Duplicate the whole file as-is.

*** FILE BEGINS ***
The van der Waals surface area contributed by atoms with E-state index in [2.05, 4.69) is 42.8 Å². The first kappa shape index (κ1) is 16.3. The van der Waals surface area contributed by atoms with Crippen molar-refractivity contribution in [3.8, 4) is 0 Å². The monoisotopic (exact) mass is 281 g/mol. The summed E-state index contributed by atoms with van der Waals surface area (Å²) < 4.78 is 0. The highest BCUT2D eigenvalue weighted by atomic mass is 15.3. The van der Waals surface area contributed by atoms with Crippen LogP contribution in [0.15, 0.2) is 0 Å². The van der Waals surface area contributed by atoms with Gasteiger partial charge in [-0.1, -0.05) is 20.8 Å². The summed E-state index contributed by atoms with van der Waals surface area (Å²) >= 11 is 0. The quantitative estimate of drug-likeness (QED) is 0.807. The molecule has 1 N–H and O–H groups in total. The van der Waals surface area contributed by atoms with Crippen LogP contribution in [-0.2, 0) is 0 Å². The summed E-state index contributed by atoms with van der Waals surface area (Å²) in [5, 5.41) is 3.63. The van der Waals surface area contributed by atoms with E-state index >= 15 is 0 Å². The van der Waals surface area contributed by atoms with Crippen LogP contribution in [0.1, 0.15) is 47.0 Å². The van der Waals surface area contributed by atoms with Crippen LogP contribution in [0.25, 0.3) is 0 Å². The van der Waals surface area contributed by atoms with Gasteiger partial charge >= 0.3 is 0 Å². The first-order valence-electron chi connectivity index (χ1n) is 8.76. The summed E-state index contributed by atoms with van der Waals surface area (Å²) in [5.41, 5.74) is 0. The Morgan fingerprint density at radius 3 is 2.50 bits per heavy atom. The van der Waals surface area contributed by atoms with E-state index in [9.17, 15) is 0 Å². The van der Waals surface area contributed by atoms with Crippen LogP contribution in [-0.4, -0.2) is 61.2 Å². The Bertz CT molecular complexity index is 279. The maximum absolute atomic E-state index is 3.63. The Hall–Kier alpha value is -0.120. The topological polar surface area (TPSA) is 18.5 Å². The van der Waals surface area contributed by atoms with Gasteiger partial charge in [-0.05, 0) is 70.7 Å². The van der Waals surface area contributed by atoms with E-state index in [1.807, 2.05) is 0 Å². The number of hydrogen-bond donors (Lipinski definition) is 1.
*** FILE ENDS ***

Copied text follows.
The van der Waals surface area contributed by atoms with E-state index in [2.05, 4.69) is 42.8 Å². The first kappa shape index (κ1) is 16.3. The van der Waals surface area contributed by atoms with Crippen molar-refractivity contribution in [3.8, 4) is 0 Å². The monoisotopic (exact) mass is 281 g/mol. The summed E-state index contributed by atoms with van der Waals surface area (Å²) < 4.78 is 0. The highest BCUT2D eigenvalue weighted by atomic mass is 15.3. The van der Waals surface area contributed by atoms with Crippen LogP contribution in [0.15, 0.2) is 0 Å². The van der Waals surface area contributed by atoms with Gasteiger partial charge in [-0.1, -0.05) is 20.8 Å². The summed E-state index contributed by atoms with van der Waals surface area (Å²) >= 11 is 0. The quantitative estimate of drug-likeness (QED) is 0.807. The molecule has 1 N–H and O–H groups in total. The van der Waals surface area contributed by atoms with Crippen LogP contribution in [-0.2, 0) is 0 Å². The summed E-state index contributed by atoms with van der Waals surface area (Å²) in [5, 5.41) is 3.63. The van der Waals surface area contributed by atoms with E-state index >= 15 is 0 Å². The van der Waals surface area contributed by atoms with Crippen LogP contribution in [0.1, 0.15) is 47.0 Å². The van der Waals surface area contributed by atoms with Crippen LogP contribution in [0.25, 0.3) is 0 Å². The van der Waals surface area contributed by atoms with Gasteiger partial charge >= 0.3 is 0 Å². The first-order valence-electron chi connectivity index (χ1n) is 8.76. The summed E-state index contributed by atoms with van der Waals surface area (Å²) in [5.41, 5.74) is 0. The Morgan fingerprint density at radius 3 is 2.50 bits per heavy atom. The van der Waals surface area contributed by atoms with E-state index in [9.17, 15) is 0 Å². The van der Waals surface area contributed by atoms with Crippen LogP contribution in [-0.4, -0.2) is 61.2 Å². The Bertz CT molecular complexity index is 279. The maximum absolute atomic E-state index is 3.63. The Hall–Kier alpha value is -0.120. The topological polar surface area (TPSA) is 18.5 Å². The van der Waals surface area contributed by atoms with Gasteiger partial charge in [-0.05, 0) is 70.7 Å². The van der Waals surface area contributed by atoms with E-state index in [1.807, 2.05) is 0 Å². The number of hydrogen-bond donors (Lipinski definition) is 1.